Reviews for the novella “And the Bride Closed the Door” by Ronit Matalon, and the short story “Evidence of the Affair” by Taylor Jenkins Reid.
Once again, I seem to be getting a little bit behind in my reviewing, so because these two works are both short fiction, I thought I’d combine the two into one post for another #ShortStorySunday post.
“And the Bride Closed the Door” by Ronit Matalon, translated by Jessica Cohen
Summary: “A young bride shuts herself up in a bedroom on her wedding day, refusing to get married. In this moving and humorous look at contemporary Israel and the chaotic ups and downs of love everywhere, her family gathers outside the locked door, not knowing what to do.”
What a shame that this was Matalon’s last work before she died at the very young age of 58. I can only imagine what other beautiful books she could have given us if she’d only lived to write more. But at least we have this, and her small back-list (which I will endeavor to read in the future). As her last work, this novella is a perfectly constructed montage of characters all thrown into a bad situation when the woman who is supposed to get married, refuses to leave the bedroom.
While the blurbs tout this as being a humorous piece of fiction, it only got a few laughs out of me, and I wonder if other readers will find humor in of some references that I giggled at, unless they know Israel and Israelis as well as I do. There is one part that was fairly comical, but overall, I don’t think that label was entirely accurate. Instead, I found it was more a bittersweet family study, or a multiple-character study, that has some unusual twists, meant to give us insight into the characters, who obviously never understand themselves. The thing is, this is one of those stories that doesn’t really have an obvious conclusion, and yet, it still feels whole. It will make you think, that’s for sure, and I’m calling that a good thing in this case. Mind you, there is a slightly disjointed feel to this novella, which can be confusing, and yet, through everything, we do see how carefully Matalon was able to draw these characters, even in being as enigmatic as they are.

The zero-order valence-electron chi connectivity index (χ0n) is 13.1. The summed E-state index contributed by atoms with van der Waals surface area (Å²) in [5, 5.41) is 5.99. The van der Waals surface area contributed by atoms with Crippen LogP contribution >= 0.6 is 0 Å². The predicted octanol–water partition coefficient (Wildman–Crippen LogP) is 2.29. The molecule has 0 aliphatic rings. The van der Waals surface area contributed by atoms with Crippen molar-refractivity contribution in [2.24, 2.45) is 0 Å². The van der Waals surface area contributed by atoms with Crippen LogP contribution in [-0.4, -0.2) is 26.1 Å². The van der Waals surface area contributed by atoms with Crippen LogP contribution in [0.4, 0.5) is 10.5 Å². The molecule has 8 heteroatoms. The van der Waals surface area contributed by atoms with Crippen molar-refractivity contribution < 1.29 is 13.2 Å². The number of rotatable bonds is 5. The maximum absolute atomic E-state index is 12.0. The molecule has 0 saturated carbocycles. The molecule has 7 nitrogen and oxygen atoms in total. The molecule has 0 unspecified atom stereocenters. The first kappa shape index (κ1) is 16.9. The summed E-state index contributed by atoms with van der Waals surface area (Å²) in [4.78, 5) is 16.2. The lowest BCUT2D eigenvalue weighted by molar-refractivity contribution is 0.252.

As for the translation, unfortunately I don’t read books in Hebrew (due to my dyslexia), but all my years in Israel have made me pretty fluent in understanding in the language. That means that there were some places where I wondered what were the original Hebrew word/s used by Matalon, because although I totally trust Cohen in her translating skills, I just wondered if the English wasn’t as subtle as it might have been in Hebrew. Even so, the poetry of the thoughts of the different characters was just stunningly beautiful, and with this I’m glad they chose Cohen to do this translation (who did such a marvelous job on Dorit Rabinyan’s “All the Rivers”). All told, I really enjoyed this story, especially because it was interesting to discover how Matalon carefully revealed each of these people, and how they coped (or didn’t) with this unusual, and difficult situation. I also appreciated how realistically human and quirky Matalon painted them all. I think this deserves four out of five stars, and I’ll be looking up more of her work to read in the future.